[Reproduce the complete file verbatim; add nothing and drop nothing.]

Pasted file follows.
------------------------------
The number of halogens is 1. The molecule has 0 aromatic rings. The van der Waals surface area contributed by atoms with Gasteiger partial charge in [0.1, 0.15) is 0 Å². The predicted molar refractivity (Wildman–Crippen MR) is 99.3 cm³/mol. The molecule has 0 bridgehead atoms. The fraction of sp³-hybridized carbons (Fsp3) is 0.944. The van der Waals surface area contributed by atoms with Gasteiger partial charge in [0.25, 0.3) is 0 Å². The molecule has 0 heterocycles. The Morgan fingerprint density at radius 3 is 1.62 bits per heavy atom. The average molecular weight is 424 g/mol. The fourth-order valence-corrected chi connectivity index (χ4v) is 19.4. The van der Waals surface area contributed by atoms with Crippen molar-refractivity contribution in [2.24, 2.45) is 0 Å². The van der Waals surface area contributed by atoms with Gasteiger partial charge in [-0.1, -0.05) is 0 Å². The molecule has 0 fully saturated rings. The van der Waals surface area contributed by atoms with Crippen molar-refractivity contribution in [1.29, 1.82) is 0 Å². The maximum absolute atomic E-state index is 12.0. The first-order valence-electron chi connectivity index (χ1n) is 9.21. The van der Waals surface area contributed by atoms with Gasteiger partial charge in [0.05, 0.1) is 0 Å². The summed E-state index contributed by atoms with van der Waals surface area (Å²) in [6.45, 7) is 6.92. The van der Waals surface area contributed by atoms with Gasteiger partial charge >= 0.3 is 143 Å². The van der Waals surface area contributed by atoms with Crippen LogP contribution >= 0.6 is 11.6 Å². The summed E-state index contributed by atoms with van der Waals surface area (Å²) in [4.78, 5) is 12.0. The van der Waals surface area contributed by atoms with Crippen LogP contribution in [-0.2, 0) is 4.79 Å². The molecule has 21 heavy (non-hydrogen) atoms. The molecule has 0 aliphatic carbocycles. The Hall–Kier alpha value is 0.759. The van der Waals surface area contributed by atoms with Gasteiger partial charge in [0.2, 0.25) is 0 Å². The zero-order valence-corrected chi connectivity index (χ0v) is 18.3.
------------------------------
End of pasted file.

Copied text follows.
The number of halogens is 1. The molecule has 0 aromatic rings. The van der Waals surface area contributed by atoms with Gasteiger partial charge in [0.1, 0.15) is 0 Å². The predicted molar refractivity (Wildman–Crippen MR) is 99.3 cm³/mol. The molecule has 0 bridgehead atoms. The fraction of sp³-hybridized carbons (Fsp3) is 0.944. The van der Waals surface area contributed by atoms with Gasteiger partial charge in [0.25, 0.3) is 0 Å². The molecule has 0 heterocycles. The Morgan fingerprint density at radius 3 is 1.62 bits per heavy atom. The average molecular weight is 424 g/mol. The fourth-order valence-corrected chi connectivity index (χ4v) is 19.4. The van der Waals surface area contributed by atoms with Crippen molar-refractivity contribution in [2.24, 2.45) is 0 Å². The van der Waals surface area contributed by atoms with Gasteiger partial charge in [-0.1, -0.05) is 0 Å². The molecule has 0 fully saturated rings. The van der Waals surface area contributed by atoms with Crippen molar-refractivity contribution in [1.29, 1.82) is 0 Å². The maximum absolute atomic E-state index is 12.0. The first-order valence-electron chi connectivity index (χ1n) is 9.21. The van der Waals surface area contributed by atoms with Gasteiger partial charge in [0.05, 0.1) is 0 Å². The summed E-state index contributed by atoms with van der Waals surface area (Å²) in [6.45, 7) is 6.92. The van der Waals surface area contributed by atoms with Gasteiger partial charge >= 0.3 is 143 Å². The van der Waals surface area contributed by atoms with Crippen LogP contribution >= 0.6 is 11.6 Å². The summed E-state index contributed by atoms with van der Waals surface area (Å²) in [4.78, 5) is 12.0. The van der Waals surface area contributed by atoms with Crippen LogP contribution in [-0.2, 0) is 4.79 Å². The molecule has 21 heavy (non-hydrogen) atoms. The molecule has 0 aliphatic carbocycles. The Hall–Kier alpha value is 0.759. The van der Waals surface area contributed by atoms with Gasteiger partial charge in [0.2, 0.25) is 0 Å². The zero-order valence-corrected chi connectivity index (χ0v) is 18.3.